Lastly am I correct in saying that there are "no odds" in this over/under. If you bet $20 under on the Jays and lose then you lost the $20 and if you win you get $20- sugar.

This part is a guess, the low win total on the Jays from a bookie's perspective is that he is balancing the "total $ volume" bet because too much money is bet on a low win number, and that number is 75 wins.

If this post has upset anyone, i apologize.
braden - Thursday, February 24 2011 @ 10:50 AM EST (#230759) #
I feel pretty strongly that both the A's and Brewers will go Over.
AWeb - Thursday, February 24 2011 @ 11:31 AM EST (#230761) #

I think the "sugar" is something that changes from place to place, essentially changing your odds slightly. The books make money two ways on something like over/under - split the betting equally over/under, take your 10% cut off of the winning side, and they come out 5% ahead.  Equal betting on both sides means the book always wins because of the sugar.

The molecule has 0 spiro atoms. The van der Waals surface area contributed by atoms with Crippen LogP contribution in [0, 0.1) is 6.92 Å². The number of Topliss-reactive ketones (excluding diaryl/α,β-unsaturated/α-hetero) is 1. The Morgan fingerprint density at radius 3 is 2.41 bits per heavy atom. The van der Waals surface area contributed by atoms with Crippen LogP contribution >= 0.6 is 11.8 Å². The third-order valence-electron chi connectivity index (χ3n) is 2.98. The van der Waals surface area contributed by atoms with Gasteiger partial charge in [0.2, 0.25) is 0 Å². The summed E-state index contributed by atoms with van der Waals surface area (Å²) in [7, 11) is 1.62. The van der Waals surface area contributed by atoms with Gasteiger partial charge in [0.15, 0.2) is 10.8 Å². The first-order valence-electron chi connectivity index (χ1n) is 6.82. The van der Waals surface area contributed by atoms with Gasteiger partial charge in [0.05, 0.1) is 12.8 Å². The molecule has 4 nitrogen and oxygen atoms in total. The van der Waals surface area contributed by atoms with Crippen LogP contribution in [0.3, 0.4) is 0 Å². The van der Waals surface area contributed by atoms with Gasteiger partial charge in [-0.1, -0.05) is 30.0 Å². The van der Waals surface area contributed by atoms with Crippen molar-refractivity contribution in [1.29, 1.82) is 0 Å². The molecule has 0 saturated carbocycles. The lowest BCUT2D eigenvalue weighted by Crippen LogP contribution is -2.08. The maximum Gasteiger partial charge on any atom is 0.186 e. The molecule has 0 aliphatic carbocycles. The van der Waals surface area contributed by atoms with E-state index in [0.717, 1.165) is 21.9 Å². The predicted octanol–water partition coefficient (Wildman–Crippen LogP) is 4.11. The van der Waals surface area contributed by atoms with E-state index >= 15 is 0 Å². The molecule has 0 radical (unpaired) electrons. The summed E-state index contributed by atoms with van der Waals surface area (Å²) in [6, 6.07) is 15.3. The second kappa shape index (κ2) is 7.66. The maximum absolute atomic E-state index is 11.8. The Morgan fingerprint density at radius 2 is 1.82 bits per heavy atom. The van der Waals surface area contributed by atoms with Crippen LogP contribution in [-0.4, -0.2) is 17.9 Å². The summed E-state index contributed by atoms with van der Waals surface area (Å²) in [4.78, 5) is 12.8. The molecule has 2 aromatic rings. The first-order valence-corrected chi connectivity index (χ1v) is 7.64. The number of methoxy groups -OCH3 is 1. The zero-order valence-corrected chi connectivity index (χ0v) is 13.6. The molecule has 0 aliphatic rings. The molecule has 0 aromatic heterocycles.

The other way is for them to set the over/under at a level which attracts bets to one side that the book is pretty sure will lose. Say, for instance, the bookie is pretty certain the Yankees collapse to under 85. Then he can set the line at 85, take 90% of the bets on the over, and assume that they are better than the crowd at picking the proper number. But if the Yankees do go over in this scenario, the books will lose. I think this strategy is more common for the popular teams who are likely to attract bets from larger numbers of people (and hence worse gamblers as whole).